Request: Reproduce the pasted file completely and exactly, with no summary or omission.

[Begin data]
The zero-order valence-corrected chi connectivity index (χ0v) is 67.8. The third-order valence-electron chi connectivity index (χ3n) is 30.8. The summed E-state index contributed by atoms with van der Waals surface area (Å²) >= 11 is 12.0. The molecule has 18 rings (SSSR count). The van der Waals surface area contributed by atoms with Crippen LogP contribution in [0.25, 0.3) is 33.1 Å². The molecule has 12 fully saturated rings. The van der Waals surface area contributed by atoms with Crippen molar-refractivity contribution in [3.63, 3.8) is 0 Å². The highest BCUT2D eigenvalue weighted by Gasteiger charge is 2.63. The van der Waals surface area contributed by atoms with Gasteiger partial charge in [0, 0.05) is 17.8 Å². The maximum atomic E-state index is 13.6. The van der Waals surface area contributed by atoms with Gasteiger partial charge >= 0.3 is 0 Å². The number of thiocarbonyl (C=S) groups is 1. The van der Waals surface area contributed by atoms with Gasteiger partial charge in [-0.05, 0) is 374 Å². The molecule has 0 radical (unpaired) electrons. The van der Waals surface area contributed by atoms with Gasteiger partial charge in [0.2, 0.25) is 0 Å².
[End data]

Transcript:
The zero-order valence-corrected chi connectivity index (χ0v) is 67.8. The third-order valence-electron chi connectivity index (χ3n) is 30.8. The summed E-state index contributed by atoms with van der Waals surface area (Å²) >= 11 is 12.0. The molecule has 18 rings (SSSR count). The van der Waals surface area contributed by atoms with Crippen LogP contribution in [0.25, 0.3) is 33.1 Å². The molecule has 12 fully saturated rings. The van der Waals surface area contributed by atoms with Crippen molar-refractivity contribution in [3.63, 3.8) is 0 Å². The highest BCUT2D eigenvalue weighted by Gasteiger charge is 2.63. The van der Waals surface area contributed by atoms with Gasteiger partial charge in [0, 0.05) is 17.8 Å². The maximum atomic E-state index is 13.6. The van der Waals surface area contributed by atoms with Gasteiger partial charge >= 0.3 is 0 Å². The number of thiocarbonyl (C=S) groups is 1. The van der Waals surface area contributed by atoms with Gasteiger partial charge in [-0.05, 0) is 374 Å². The molecule has 0 radical (unpaired) electrons. The van der Waals surface area contributed by atoms with Gasteiger partial charge in [0.2, 0.25) is 0 Å².